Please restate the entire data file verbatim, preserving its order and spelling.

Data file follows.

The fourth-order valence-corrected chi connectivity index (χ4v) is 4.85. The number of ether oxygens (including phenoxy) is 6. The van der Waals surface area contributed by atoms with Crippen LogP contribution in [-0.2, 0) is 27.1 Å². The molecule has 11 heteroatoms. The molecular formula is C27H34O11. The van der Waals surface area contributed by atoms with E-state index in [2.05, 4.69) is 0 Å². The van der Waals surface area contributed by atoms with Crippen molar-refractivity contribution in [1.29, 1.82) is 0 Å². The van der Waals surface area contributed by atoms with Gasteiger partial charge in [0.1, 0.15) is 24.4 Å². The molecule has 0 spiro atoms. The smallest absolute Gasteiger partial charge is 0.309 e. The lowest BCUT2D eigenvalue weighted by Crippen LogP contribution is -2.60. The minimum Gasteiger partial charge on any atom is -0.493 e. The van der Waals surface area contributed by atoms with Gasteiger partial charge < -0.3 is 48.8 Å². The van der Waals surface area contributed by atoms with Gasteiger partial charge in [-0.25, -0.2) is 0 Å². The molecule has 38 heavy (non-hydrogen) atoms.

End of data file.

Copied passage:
The fourth-order valence-corrected chi connectivity index (χ4v) is 4.85. The number of ether oxygens (including phenoxy) is 6. The van der Waals surface area contributed by atoms with Crippen LogP contribution in [-0.2, 0) is 27.1 Å². The molecule has 11 heteroatoms. The molecular formula is C27H34O11. The van der Waals surface area contributed by atoms with E-state index in [2.05, 4.69) is 0 Å². The van der Waals surface area contributed by atoms with Crippen molar-refractivity contribution in [1.29, 1.82) is 0 Å². The van der Waals surface area contributed by atoms with Gasteiger partial charge in [0.1, 0.15) is 24.4 Å². The molecule has 0 spiro atoms. The smallest absolute Gasteiger partial charge is 0.309 e. The lowest BCUT2D eigenvalue weighted by Crippen LogP contribution is -2.60. The minimum Gasteiger partial charge on any atom is -0.493 e. The van der Waals surface area contributed by atoms with Gasteiger partial charge < -0.3 is 48.8 Å². The van der Waals surface area contributed by atoms with Gasteiger partial charge in [-0.25, -0.2) is 0 Å². The molecule has 38 heavy (non-hydrogen) atoms.